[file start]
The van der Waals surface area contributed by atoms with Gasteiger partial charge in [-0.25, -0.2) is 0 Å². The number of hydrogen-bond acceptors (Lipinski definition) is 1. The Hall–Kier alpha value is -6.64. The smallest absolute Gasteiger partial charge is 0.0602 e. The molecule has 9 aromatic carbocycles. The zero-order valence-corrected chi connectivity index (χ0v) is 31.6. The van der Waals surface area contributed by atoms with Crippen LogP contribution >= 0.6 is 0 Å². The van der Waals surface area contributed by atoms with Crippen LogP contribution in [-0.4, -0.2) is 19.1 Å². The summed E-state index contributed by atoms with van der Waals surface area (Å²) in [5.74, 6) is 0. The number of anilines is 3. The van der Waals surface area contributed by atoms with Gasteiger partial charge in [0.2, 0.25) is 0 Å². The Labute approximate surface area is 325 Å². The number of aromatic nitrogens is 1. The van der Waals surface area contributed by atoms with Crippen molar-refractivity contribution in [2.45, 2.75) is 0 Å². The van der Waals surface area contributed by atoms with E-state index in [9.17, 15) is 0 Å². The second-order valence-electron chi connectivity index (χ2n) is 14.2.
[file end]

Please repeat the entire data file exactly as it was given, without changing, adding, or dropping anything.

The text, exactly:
The van der Waals surface area contributed by atoms with Gasteiger partial charge in [-0.25, -0.2) is 0 Å². The number of hydrogen-bond acceptors (Lipinski definition) is 1. The Hall–Kier alpha value is -6.64. The smallest absolute Gasteiger partial charge is 0.0602 e. The molecule has 9 aromatic carbocycles. The zero-order valence-corrected chi connectivity index (χ0v) is 31.6. The van der Waals surface area contributed by atoms with Crippen LogP contribution >= 0.6 is 0 Å². The van der Waals surface area contributed by atoms with Crippen LogP contribution in [-0.4, -0.2) is 19.1 Å². The summed E-state index contributed by atoms with van der Waals surface area (Å²) in [5.74, 6) is 0. The number of anilines is 3. The van der Waals surface area contributed by atoms with Gasteiger partial charge in [0.2, 0.25) is 0 Å². The Labute approximate surface area is 325 Å². The number of aromatic nitrogens is 1. The van der Waals surface area contributed by atoms with Crippen molar-refractivity contribution in [2.45, 2.75) is 0 Å². The van der Waals surface area contributed by atoms with E-state index in [9.17, 15) is 0 Å². The second-order valence-electron chi connectivity index (χ2n) is 14.2.